A podcast that focuses solely on history is the appropriately titled New Books in History. Since 2008, former University of Iowa professor Marshall Poe has been interviewing fellow historians about their recent publications. Although Poe is a specialist in medieval Russian history, his book selections range across every area of history, and his interviews show his genuine curiosity, his desire to learn more about topics outside his area of expertise. I’ve learned a lot from interviews in my area of expertise, such as Edith Sheffer’s conversation about the making of the Iron Curtain and Rodric Braithwaite’s history of the Soviet invasion of Afghanistan. But I’ve particularly enjoyed getting an introduction to research in other fields, such as Amanda Podany’s history of inter-state relations in ancient Mesopotamia.
Three years after launching New Books in History, Poe decided to extend the model of author-interview podcasts to other subjects and launched the New Books Network. Among the network podcasts that I regularly listen to are New Books in Religion, New Books in Politics, and, for a decadent treat, New Books in Popular Music.
In the interests of transparency, I should say that I also record a podcast for the New Books Network. New Books in Sports features interviews with journalists and academics of various fields, speaking about their new publications in different areas of world sport. In the three years of the podcast, I’ve interviewed several historians who view a period of history through the lens of sport. For a taste of the best scholarly research on sports history, check out the interviews with Tony Collins,Brian Ingrassia, and Theresa Runstedtler.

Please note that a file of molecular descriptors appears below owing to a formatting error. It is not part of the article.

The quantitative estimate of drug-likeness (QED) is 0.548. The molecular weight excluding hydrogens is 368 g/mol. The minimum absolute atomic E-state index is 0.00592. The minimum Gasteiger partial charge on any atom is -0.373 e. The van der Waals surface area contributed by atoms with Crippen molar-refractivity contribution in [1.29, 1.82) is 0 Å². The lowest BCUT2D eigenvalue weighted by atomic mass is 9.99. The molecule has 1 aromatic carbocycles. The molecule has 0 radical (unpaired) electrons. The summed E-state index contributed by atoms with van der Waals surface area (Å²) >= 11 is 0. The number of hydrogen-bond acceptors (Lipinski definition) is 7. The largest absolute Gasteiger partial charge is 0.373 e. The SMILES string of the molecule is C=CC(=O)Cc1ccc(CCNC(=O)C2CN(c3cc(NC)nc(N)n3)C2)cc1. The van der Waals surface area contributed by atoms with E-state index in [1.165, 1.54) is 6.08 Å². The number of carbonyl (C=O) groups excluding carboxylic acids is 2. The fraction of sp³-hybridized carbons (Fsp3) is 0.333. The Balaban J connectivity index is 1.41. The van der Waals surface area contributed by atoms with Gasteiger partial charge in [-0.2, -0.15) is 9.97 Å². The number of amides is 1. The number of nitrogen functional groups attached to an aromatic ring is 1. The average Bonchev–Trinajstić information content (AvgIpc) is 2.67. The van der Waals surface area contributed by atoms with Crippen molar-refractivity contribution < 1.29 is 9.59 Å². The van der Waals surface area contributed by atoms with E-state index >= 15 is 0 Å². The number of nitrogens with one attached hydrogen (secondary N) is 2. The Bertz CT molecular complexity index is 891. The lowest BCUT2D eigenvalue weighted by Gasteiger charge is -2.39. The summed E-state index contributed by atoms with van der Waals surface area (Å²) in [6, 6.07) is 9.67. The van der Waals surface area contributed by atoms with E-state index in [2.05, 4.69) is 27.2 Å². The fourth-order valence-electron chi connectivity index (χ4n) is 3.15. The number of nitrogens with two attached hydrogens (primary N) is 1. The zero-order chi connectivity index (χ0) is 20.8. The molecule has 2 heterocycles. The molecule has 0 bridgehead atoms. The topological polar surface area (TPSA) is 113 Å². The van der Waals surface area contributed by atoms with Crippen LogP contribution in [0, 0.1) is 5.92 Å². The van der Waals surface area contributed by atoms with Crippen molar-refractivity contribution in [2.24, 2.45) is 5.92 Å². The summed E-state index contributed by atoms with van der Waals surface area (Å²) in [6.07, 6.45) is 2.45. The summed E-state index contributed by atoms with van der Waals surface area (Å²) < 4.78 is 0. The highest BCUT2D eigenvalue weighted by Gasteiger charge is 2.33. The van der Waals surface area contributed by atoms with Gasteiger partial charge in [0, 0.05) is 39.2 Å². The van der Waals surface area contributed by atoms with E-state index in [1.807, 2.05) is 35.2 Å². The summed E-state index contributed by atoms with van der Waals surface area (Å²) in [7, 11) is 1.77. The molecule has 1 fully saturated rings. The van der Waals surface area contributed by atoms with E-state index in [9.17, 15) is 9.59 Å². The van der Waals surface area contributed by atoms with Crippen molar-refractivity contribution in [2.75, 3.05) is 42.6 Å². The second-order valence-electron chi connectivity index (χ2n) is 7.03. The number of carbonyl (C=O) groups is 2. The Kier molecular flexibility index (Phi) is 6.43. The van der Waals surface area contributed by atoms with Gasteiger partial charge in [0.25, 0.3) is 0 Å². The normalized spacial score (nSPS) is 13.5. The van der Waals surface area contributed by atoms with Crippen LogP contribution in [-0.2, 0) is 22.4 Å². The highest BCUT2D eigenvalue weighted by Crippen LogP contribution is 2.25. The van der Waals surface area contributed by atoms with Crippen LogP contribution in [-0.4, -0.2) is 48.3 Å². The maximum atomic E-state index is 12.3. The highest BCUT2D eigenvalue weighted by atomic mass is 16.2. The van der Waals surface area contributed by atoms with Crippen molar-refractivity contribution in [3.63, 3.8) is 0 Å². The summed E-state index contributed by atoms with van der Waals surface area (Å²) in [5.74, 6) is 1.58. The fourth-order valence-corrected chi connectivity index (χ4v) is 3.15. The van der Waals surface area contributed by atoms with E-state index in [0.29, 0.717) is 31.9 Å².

Most likely, my own work in podcasting gives me a greater appreciation for this form of media. Professors who set aside time to record a podcast, such as my New Books Network colleagues or the hosts of GodPod, see their work as an extension of their scholarship. Rather than reading the latest book to integrate within our own research or perhaps our courses, academic podcasters are seeking to bring these new findings—typically the products of years of work—to new audiences. Some listeners have contacted me with how much they appreciate hearing from the authors. A favorite note came from a man in France who listens to the podcast to help improve his English. He complimented my pronunciation.
Bruce Berglund’s area of focus in his doctoral studies was East European and Russian history. He hosts the podcast New Books in Sports, which features interviews with scholars and journalists about their new publications on world sport. He is also the founder of The AllRounder, a new online journal that brings a distinct perspective to sports opinion and analysis.